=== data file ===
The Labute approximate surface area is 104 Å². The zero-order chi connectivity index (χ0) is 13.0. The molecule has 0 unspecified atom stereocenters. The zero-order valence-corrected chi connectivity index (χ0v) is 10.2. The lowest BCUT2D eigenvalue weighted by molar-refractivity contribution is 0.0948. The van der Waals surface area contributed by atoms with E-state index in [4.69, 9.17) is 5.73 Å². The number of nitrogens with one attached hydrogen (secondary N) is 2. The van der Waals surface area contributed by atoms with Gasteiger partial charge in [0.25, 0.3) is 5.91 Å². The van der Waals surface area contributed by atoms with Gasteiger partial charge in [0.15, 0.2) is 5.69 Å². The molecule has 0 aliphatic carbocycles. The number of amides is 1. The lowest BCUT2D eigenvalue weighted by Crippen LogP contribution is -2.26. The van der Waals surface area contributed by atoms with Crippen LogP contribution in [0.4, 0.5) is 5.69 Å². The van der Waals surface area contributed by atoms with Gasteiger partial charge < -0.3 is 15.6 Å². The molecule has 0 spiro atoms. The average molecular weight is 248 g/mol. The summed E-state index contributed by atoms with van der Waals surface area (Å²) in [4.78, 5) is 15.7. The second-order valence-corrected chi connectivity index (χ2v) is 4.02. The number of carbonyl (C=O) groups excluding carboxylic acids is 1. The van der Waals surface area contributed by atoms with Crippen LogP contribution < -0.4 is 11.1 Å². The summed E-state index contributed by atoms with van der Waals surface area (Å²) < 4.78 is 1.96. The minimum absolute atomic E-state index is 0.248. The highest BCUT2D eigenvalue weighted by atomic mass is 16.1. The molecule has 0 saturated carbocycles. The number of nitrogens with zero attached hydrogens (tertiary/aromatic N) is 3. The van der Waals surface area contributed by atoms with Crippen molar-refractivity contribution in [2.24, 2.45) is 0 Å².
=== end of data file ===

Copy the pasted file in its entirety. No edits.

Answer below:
The Labute approximate surface area is 104 Å². The zero-order chi connectivity index (χ0) is 13.0. The molecule has 0 unspecified atom stereocenters. The zero-order valence-corrected chi connectivity index (χ0v) is 10.2. The lowest BCUT2D eigenvalue weighted by molar-refractivity contribution is 0.0948. The van der Waals surface area contributed by atoms with E-state index in [4.69, 9.17) is 5.73 Å². The number of nitrogens with one attached hydrogen (secondary N) is 2. The van der Waals surface area contributed by atoms with Gasteiger partial charge in [0.25, 0.3) is 5.91 Å². The van der Waals surface area contributed by atoms with Gasteiger partial charge in [0.15, 0.2) is 5.69 Å². The molecule has 0 aliphatic carbocycles. The number of amides is 1. The lowest BCUT2D eigenvalue weighted by Crippen LogP contribution is -2.26. The van der Waals surface area contributed by atoms with Crippen LogP contribution in [0.4, 0.5) is 5.69 Å². The van der Waals surface area contributed by atoms with Gasteiger partial charge < -0.3 is 15.6 Å². The molecule has 0 spiro atoms. The average molecular weight is 248 g/mol. The summed E-state index contributed by atoms with van der Waals surface area (Å²) in [4.78, 5) is 15.7. The second-order valence-corrected chi connectivity index (χ2v) is 4.02. The number of carbonyl (C=O) groups excluding carboxylic acids is 1. The van der Waals surface area contributed by atoms with Crippen LogP contribution < -0.4 is 11.1 Å². The summed E-state index contributed by atoms with van der Waals surface area (Å²) < 4.78 is 1.96. The minimum absolute atomic E-state index is 0.248. The highest BCUT2D eigenvalue weighted by atomic mass is 16.1. The molecule has 0 saturated carbocycles. The number of nitrogens with zero attached hydrogens (tertiary/aromatic N) is 3. The van der Waals surface area contributed by atoms with Crippen molar-refractivity contribution in [2.24, 2.45) is 0 Å².